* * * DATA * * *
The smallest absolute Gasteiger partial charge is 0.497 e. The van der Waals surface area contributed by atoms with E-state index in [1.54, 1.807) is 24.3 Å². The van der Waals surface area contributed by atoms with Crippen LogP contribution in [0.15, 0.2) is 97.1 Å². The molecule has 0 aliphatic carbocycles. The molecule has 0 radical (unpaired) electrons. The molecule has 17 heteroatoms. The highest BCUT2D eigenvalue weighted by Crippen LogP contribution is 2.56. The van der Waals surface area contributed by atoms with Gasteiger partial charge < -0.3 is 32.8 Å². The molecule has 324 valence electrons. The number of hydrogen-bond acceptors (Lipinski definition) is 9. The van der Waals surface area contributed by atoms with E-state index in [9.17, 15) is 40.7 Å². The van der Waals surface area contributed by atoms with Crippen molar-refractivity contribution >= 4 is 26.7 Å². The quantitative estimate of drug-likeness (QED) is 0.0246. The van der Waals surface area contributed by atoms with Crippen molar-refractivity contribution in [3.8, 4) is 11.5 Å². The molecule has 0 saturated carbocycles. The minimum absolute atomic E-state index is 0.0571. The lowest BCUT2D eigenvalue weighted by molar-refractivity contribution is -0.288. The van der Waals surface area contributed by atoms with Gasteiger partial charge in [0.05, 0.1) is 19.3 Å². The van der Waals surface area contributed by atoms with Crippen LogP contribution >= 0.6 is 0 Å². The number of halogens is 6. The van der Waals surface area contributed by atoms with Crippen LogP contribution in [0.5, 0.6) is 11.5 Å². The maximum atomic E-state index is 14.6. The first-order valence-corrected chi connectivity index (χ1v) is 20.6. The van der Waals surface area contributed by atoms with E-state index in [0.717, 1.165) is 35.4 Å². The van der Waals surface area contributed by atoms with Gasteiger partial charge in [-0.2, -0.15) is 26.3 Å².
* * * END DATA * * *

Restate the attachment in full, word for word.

The smallest absolute Gasteiger partial charge is 0.497 e. The van der Waals surface area contributed by atoms with E-state index in [1.54, 1.807) is 24.3 Å². The van der Waals surface area contributed by atoms with Crippen LogP contribution in [0.15, 0.2) is 97.1 Å². The molecule has 0 aliphatic carbocycles. The molecule has 0 radical (unpaired) electrons. The molecule has 17 heteroatoms. The highest BCUT2D eigenvalue weighted by Crippen LogP contribution is 2.56. The van der Waals surface area contributed by atoms with Gasteiger partial charge < -0.3 is 32.8 Å². The molecule has 324 valence electrons. The number of hydrogen-bond acceptors (Lipinski definition) is 9. The van der Waals surface area contributed by atoms with E-state index in [9.17, 15) is 40.7 Å². The van der Waals surface area contributed by atoms with Crippen molar-refractivity contribution >= 4 is 26.7 Å². The quantitative estimate of drug-likeness (QED) is 0.0246. The van der Waals surface area contributed by atoms with Crippen molar-refractivity contribution in [3.8, 4) is 11.5 Å². The molecule has 0 saturated carbocycles. The minimum absolute atomic E-state index is 0.0571. The lowest BCUT2D eigenvalue weighted by molar-refractivity contribution is -0.288. The van der Waals surface area contributed by atoms with Gasteiger partial charge in [0.05, 0.1) is 19.3 Å². The van der Waals surface area contributed by atoms with Crippen LogP contribution >= 0.6 is 0 Å². The number of halogens is 6. The van der Waals surface area contributed by atoms with Crippen LogP contribution in [0.5, 0.6) is 11.5 Å². The maximum atomic E-state index is 14.6. The first-order valence-corrected chi connectivity index (χ1v) is 20.6. The van der Waals surface area contributed by atoms with E-state index in [0.717, 1.165) is 35.4 Å². The van der Waals surface area contributed by atoms with Gasteiger partial charge in [-0.2, -0.15) is 26.3 Å².